Today Los Angeles was rocked by the funeral of Michael Jackson. 20,000 people gathered at the Staple Center for this tribute to him. Millions upon millions watched around the world. I must admit that I am one of those people who have been overwhelmed by the media saturating us with information over the last week or so. As we turn to CNN at night, to get a news update, we are bombarded with yet another interview or retrospective. I do realize the irony and hypocrisy of my adding to the topic overload by writing this blog but what can I say, I felt compelled.
That compulsion is responsible, in part, for flooding downtown Los Angeles today with mourners, celebrities and just people who want to be a part of something bigger than themselves. This was a man whose art crossed generations and broke cultural barriers. There is no sheltering our children from the news of his death as everywhere you go people are talking about it, and most televisions in most restaurant have been carrying his image and music. Our 7 year old daughter was full of questions about him and his life. We answered them the best way we could leaving out the issues related to his alleged interactions with children but including that , while he was famous and talented, he struggled in many ways. She is now listening to his music with great enthusiasm. This is a good thing.
It is sad when someone dies and the sadness here is amplified by the loss of a talent that produced art which resonated with people throughout the world. Whether you adored this man for his talent or despised him for his reported personal behavior, most everyone can agree that he was a gifted performer. The media frenzy has touched on the circumstances around his death but has really focused on the pain and trauma of his life. Sadly, many children are abused and many lives are lived in relative emotional torture and in the end there will not be a grand send off for most of those souls. I can't help but to think that the individuals, who have suffered as children or have been forced to grow up all too soon, may feel a connection to MJ and may even find his music and his story healing. He was an exceptional individual but he was human and therefore flawed. That should be part of the message. I did not know him and I have no interest in standing in judgment. Very few people actually know the truth, whatever that may be, about his alleged indiscretions but many it seems, who did know him personally, loved him dearly.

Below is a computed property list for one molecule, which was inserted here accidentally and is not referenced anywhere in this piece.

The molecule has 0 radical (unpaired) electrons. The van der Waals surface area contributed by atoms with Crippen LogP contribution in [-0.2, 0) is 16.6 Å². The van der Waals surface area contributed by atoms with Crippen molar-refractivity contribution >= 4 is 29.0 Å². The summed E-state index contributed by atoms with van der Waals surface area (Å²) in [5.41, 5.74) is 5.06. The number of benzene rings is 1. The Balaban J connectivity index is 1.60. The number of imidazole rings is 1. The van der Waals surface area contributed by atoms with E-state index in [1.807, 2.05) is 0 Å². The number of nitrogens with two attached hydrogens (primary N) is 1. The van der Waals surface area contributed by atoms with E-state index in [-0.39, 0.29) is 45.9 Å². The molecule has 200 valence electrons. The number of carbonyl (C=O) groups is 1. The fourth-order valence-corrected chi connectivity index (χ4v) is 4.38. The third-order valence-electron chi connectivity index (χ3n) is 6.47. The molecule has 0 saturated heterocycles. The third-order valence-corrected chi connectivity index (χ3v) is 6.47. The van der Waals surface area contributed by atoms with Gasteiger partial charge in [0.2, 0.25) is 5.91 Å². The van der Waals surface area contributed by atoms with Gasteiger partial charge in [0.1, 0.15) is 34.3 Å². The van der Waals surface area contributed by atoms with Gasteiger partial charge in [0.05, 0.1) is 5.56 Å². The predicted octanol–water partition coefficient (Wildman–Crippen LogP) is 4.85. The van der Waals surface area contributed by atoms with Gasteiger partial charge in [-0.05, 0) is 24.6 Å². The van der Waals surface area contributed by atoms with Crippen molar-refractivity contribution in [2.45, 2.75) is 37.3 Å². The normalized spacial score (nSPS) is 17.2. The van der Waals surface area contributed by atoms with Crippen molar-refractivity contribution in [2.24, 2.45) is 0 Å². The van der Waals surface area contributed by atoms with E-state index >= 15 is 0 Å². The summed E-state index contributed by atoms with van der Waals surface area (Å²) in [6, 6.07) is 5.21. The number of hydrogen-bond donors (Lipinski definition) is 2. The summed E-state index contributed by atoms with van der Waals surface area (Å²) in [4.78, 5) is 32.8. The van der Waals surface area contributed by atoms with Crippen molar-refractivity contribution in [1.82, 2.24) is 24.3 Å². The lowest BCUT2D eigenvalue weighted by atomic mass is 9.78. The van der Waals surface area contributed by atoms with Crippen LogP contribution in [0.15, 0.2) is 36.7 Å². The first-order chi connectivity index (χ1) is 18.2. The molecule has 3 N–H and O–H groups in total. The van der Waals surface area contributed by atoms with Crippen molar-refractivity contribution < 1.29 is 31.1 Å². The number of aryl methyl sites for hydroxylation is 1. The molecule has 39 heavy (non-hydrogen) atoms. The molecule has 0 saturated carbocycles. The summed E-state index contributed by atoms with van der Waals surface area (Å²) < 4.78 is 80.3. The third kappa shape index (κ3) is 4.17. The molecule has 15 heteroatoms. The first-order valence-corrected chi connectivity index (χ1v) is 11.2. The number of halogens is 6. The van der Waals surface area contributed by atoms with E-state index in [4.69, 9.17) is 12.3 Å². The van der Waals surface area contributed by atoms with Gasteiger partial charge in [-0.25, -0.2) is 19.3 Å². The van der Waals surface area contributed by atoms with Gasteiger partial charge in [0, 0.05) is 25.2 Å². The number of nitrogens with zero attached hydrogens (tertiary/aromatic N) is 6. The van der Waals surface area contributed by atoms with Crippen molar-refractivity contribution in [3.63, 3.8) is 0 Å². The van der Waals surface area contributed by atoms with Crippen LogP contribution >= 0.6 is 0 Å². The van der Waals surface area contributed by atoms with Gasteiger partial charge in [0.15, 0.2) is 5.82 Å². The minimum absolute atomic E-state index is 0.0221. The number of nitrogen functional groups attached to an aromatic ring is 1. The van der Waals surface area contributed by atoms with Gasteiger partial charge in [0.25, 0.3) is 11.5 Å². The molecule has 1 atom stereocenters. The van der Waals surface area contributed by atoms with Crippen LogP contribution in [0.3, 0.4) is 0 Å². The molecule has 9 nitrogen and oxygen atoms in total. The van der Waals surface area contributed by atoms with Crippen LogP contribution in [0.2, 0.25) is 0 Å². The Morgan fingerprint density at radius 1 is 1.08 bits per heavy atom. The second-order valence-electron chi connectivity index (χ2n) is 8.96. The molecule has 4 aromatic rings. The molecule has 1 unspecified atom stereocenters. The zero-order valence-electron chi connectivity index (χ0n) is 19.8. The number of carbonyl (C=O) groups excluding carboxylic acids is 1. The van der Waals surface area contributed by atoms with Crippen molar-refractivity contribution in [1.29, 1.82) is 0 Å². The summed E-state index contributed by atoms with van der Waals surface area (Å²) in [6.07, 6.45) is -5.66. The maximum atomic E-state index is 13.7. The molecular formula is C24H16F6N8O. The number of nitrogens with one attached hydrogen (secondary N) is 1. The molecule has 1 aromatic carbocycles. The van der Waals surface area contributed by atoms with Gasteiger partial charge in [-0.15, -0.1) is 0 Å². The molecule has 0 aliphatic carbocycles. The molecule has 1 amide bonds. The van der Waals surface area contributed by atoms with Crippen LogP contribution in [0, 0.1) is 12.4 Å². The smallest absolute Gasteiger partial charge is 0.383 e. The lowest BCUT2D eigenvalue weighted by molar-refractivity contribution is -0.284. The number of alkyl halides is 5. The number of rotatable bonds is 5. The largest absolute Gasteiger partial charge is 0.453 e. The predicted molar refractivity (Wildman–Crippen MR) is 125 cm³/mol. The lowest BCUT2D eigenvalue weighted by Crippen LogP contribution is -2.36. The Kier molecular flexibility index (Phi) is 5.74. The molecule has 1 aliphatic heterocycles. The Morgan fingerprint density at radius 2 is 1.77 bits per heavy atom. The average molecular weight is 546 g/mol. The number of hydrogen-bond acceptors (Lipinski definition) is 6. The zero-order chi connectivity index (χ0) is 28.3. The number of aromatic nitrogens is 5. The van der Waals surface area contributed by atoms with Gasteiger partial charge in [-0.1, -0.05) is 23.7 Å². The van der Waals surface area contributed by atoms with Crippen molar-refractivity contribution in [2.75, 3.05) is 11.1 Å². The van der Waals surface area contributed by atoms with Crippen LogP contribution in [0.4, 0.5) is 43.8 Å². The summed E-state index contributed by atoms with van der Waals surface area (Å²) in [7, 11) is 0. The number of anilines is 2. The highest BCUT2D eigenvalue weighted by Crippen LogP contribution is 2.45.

Michael Jackson will most likely be more famous in death than he was in life - if that is even possible. His music will be danced to and sung by future generations which will bring young and old together. This is a great thing. So while I am ready for the news media to return to other current events I was certainly interested in watching the impressive send off for this man. As it does when I hear of any loss, my heart goes out to those who were close to him personally and have lost a loved one. The dust will eventually settle and the spotlight will turn away from Michael Jackson and onto the events du jour. It is time for that to happen but in my humble opinion, and as someone who grew up on the sounds of his music and smiles as I hear my daughter singing his tunes, today's grand funeral service was a fitting tribute. RIP MJ and may your loved ones be comforted by the ever present sound of your voice and may your music always bring people together.
"He was often referred to as "The King" but the Michael that I knew always reminded me more of the Little Prince. . .. ‘What moves me so deeply about this sleeping prince is his loyalty to a flower. The image of a rose shining within him like a flame within a lamp, even when he's asleep. And I realized he was even more fragile than I had thought. Lamps must be protected. A gust of wind can blow them out. . . .. Eyes are blind. You have to look with the heart. What's most important is invisible.'"
Brooke Shields on Michael Jackson at his Funeral Service July 7, 2009